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The Politics of Women's Health

A Gender Perspective on Water Resources and Sanitation

Women’s Access to Water: A Security Issue

A talk by Marcia M. Brewster, Senior Economic Affairs Officer, United Nations Division for Sustainable Development at the Technology and Culture Forum at MIT “The Future of Water,” November 3, 2005.

I was extremely pleased to receive an invitation to speak on Women and Water at this particular institution, known as the bastion of technical expertise attended by the world’s finest engineers. Why would MIT be interested in this topic, I wondered? Perhaps the message that I have been trying to send out for the last 25 years has finally penetrated the walls of this prominent male-dominated institution. Perhaps these engineers have come to understand that projects actually work better when women are involved in water management. Or perhaps it is because funding is available for research in such areas. In any case, I commend the Technology and Culture Forum for focusing on these important issues during its 2005 program “The Future of Water,” and I am truly honoured to be here.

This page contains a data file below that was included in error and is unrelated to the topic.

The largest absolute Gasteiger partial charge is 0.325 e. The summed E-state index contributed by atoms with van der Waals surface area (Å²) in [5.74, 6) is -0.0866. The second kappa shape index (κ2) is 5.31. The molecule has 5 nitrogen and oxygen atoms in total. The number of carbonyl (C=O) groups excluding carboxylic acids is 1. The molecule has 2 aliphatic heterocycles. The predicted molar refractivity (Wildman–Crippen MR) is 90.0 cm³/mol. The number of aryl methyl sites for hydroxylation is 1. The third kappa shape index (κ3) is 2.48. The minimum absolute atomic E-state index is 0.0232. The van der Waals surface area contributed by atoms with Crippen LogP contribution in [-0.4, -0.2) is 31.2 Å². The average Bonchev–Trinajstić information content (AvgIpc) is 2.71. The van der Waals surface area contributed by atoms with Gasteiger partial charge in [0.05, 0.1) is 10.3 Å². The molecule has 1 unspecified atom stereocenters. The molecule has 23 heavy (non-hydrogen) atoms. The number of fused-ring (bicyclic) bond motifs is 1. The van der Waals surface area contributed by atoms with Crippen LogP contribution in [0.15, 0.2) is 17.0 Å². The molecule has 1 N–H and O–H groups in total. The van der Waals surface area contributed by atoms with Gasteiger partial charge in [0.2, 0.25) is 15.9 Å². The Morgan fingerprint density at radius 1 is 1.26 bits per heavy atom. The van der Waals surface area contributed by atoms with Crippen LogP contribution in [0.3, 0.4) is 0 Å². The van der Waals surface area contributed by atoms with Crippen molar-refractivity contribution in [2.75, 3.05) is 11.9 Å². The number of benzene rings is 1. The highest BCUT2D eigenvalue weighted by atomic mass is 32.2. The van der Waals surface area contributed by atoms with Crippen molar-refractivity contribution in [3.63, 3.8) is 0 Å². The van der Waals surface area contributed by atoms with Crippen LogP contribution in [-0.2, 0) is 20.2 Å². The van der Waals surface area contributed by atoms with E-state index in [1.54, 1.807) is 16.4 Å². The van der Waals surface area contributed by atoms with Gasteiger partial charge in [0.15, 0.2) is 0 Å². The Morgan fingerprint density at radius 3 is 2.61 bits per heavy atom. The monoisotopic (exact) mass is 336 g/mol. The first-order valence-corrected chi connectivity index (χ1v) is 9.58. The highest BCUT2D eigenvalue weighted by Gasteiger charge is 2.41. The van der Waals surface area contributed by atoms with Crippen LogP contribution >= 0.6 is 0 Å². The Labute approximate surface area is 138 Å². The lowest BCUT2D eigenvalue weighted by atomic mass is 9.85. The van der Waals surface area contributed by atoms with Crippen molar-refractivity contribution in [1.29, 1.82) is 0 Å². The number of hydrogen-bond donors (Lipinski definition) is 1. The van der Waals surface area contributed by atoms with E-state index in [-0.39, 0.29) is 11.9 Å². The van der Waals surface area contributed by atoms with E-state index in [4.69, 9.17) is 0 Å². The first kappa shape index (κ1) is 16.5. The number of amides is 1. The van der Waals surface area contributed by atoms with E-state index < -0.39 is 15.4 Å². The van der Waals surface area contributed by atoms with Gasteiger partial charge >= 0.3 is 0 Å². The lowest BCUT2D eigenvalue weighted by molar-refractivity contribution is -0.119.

It is your generation that will be called upon to make the changes required to avert a world water crisis. While world population tripled in the 20th century, the use of renewable water resources increased six-fold. It is estimated that by 2025 two-thirds of the world’s population will face moderate to severe water shortages, unless current habits change. Water and sanitation remain at the top of the international economic and social agenda, following the World Summit on Sustainable Development in 2002 in Johannesburg, South Africa, and as the main themes for the Commission on Sustainable Development in its 2004–05 cycle. The International Year of Freshwater 2003 has ended, and an International Decade of Action, 'Water for Life' has begun. All of these efforts have been launched because the international community recognizes the crucial importance of water and sanitation to sustainable development, poverty alleviation, health and gender equality.

I don’t know how may of you have heard the expression ‘The Silent Tsunami”. This refers to the monthly death toll of over 200,000 people in developing countries who die from preventable water-borne diseases. This is almost equivalent to the deaths in the Indian Ocean tsunami every single month, and yet it is seldom noticed or talked about – and it is entirely preventable. At the end of 2004 some 1.1 billion people lacked access to safe drinking water, and 2.6 billion - 40% of the world’s population – lacked access to basic sanitation services. The Millennium Development Goals include pledges by Heads of State to reduce by half the proportion of people without access to safe drinking water and basic sanitation by the year 2015. The time frame coincides with the ‘Water for Life’ Decade.